On May 19, Belarusian President Aleksandr Lukashenko met with Gleb Nikitin, the Governor of Russia’s Nizhny Novgorod Oblast. During the meeting, they discussed a variety of issues concerning the two nations’ relations as well as the weapon systems purchased by Minsk from Russia. Aleksandr Lukashenko stated that at the meeting, they purchased new weapon systems from Russia, saying, “we reached an arrangement with Russian President Vladimir Putin, and we purchased the necessary number of Iskander and S-400 from you to equip our army. With these weapons, we now have a completely different army. These weapons can cause unacceptable, colossal damage.”
Continuing his speech, the President stated that Belarus maintains and develops its industrial foundations and produces a wide range of products, including defense equipment. In this regard, Lukashenko indicated that a new, highly effective missile, similar to the Iskander system, has been developed in the country, with Russian partners providing “full support” for the missile’s production. Lukashenko stated that while development in this area will take roughly a year, Belarus will have a weapon comparable to the Iskander missile by the end of the year.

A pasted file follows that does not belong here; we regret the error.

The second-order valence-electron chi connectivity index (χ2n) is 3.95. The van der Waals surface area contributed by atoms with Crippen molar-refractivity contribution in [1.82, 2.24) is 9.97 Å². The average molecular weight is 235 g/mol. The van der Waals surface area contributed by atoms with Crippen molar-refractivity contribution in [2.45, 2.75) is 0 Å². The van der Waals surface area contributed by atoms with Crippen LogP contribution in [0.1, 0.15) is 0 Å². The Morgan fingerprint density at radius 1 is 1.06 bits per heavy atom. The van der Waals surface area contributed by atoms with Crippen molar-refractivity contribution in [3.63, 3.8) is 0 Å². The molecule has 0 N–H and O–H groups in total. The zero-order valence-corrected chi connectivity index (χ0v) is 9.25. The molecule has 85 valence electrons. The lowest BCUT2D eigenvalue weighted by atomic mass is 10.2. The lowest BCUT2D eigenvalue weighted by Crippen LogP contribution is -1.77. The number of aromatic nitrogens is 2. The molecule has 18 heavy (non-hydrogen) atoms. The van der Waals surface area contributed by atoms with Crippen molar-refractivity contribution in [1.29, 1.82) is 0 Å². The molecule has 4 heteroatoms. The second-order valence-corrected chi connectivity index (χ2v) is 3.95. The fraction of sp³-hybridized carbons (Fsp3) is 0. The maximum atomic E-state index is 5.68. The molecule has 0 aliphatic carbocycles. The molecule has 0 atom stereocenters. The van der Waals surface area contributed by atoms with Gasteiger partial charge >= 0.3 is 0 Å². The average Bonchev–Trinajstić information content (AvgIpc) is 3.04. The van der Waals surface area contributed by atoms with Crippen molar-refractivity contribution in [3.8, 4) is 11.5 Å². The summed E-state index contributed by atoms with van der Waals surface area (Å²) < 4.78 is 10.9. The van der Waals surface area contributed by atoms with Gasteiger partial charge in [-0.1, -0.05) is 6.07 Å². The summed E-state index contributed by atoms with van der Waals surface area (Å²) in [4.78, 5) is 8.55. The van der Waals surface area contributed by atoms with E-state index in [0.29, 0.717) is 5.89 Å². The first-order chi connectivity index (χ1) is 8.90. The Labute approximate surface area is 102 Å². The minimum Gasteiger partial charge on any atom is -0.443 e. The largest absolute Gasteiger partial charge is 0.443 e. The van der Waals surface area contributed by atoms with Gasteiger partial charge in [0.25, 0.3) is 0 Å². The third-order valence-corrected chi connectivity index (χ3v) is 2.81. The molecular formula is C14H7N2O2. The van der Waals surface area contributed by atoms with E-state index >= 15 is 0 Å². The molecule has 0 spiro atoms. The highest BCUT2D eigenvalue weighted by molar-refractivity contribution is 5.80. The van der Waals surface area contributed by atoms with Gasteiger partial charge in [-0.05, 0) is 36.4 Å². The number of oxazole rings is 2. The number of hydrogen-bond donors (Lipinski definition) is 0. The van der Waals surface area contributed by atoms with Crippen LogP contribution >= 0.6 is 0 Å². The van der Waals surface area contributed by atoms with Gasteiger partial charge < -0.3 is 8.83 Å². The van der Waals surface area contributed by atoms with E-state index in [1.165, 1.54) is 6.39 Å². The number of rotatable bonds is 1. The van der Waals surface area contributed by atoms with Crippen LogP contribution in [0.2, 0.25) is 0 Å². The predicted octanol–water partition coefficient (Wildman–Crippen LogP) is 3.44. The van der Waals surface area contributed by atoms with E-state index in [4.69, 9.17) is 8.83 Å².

On May 10, Belarusian President Alexander Lukashenko announced that Belarus and Russia had reached a preliminary agreement on the permanent deployment of Russian S-400 air defense systems and Iskander missile systems in Belarus, which were deployed on Belarusian soil during the Union Courage-2022 joint military exercises in mid-February. As part of the “Union Courage-2022” exercise, Russia deployed two battalions of S-400 and Iskender-M ballistic missile systems capable of carrying an unknown number of nuclear warheads to Belarus. Kremlin Spokesperson Dmitry Peskov had said in a statement at the time that Russian troops would leave Belarus after the exercises ended and that there was no discussion about whether they could stay there.
Belarus has been one of Russia’s most ardent allies since 1990, bordering NATO members Poland, Lithuania, and Latvia in the west, Ukraine in the south, and Russia in the east, and acting as a bridge between the EU and Russia due to its significant geopolitical location. Belarus was sanctioned by Europe in the early days of the war in Ukraine for allowing Russian forces to strike Ukraine from its borders and for cooperating with Russia. Belarus defends Russia’s invasion of Ukraine in the ongoing conflict while refusing to join the fight alongside Russia. In any case, Belarus has long intended to improve its military capabilities by purchasing Russian equipment in the event of a conflict.